Passport control. The ONE time there is a huge line in the non-EU side I am traveling with an EU passport holder. Charley waited on the other side looking smug. We walked into the tiny budget airport and I was amazed to find there isn't an ATM. I am constantly being amazed when there isn't an ATM. Perhaps at the Republika Srpska bus station in the outskirts of Sarajevo it shouldn't come as too much of a surprise but in Rome? Never-mind. I had a few euro coins from Slovenia or somewhere and Charley had euros. We bought our bus and metro tickets and set off.

In what seems like no time we were dumped off at what looks like a shady flea market but it actually the metro stop (or at least doubles as). We were amazed because my guidebook said it takes 40 minutes. Pessimistic Rick Steves! (I shouldn't be so quick to judge I find out on the way back.)

Happily we tromped onto the metro, commenting happily on the speed and difference between this and the Underground. "I love how the train doesn't stop all the way before the doors open," Charley said. "These seats are so slippery!" I said, sliding into Charley and then, less comically, into the Roman woman sitting beside me, trying her best to ignore our banter.

We got off at Termini station, emerged into the sunlight, and blinked like blinded rats. I wished I'd brought my sunglasses. I stared at the map then stared at my surroundings, and wished I'd brought a compass. Eventually, thanks to my excellent deductive and map reading skills, we found our way to the hostel. I stared longingly at a gelateria we passed by, but soon enough we were stepping through the galactic-age automatic door to the reception at Yellow Hostel. (For more on the hostel, see my review – grr it's not published yet.) We got our keys, chucked our stuff in our room – including our coats, whee sunlight – and headed out to a nearby pizza joint recommended by the guy at reception.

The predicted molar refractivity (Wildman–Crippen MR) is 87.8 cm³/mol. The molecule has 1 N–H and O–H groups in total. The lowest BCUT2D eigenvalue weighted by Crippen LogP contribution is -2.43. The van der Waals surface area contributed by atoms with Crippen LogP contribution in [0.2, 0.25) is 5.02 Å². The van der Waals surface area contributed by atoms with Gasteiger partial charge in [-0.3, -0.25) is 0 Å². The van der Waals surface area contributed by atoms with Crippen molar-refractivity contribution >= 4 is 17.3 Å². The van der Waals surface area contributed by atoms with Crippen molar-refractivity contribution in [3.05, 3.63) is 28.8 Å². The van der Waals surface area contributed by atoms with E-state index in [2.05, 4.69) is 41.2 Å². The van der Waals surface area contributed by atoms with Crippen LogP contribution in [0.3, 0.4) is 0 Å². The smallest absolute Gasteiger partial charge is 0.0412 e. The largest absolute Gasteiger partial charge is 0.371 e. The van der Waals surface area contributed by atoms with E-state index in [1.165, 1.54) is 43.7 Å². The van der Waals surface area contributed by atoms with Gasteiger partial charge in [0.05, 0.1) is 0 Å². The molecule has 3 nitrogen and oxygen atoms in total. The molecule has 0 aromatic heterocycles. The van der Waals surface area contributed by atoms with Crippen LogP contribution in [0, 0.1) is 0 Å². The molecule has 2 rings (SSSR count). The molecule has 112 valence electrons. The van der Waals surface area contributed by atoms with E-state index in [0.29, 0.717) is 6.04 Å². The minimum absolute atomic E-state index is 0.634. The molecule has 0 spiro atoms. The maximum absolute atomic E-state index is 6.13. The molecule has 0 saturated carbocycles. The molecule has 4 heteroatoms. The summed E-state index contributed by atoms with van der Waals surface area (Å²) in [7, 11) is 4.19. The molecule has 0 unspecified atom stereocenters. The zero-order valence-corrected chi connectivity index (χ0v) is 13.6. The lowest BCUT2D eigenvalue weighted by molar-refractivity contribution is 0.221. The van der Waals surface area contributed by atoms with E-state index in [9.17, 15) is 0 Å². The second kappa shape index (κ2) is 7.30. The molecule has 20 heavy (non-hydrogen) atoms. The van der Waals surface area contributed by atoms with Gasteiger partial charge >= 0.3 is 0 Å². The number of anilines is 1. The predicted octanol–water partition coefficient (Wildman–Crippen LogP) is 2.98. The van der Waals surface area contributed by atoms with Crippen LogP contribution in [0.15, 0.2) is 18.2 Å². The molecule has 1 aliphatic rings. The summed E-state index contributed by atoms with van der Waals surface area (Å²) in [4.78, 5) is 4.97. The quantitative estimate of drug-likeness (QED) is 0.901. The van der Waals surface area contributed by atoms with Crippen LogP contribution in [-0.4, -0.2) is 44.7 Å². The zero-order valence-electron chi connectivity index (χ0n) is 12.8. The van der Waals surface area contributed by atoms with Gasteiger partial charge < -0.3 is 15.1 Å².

Several slices of pizza loaded with tomatoes later we stumbled again into the sunlight, basking in the warmth, practically twirling in delight. Ah, London, what you do to my sanity! Anyway. We rushed onto a bus, feeling very clever for figuring out how, and jerked and jolted down into the center of Rome, getting off one stop too late.

And so it was that we passed through Piazza Navona on our way to the Pantheon. It reminded me of my visit to Brussels, and stumbling upon le grand place. Only in Rome, you keep stumbling, square upon square of amazing places, till you feel like Alice tumbling into Wonderland. But with the ability to stop for gelato!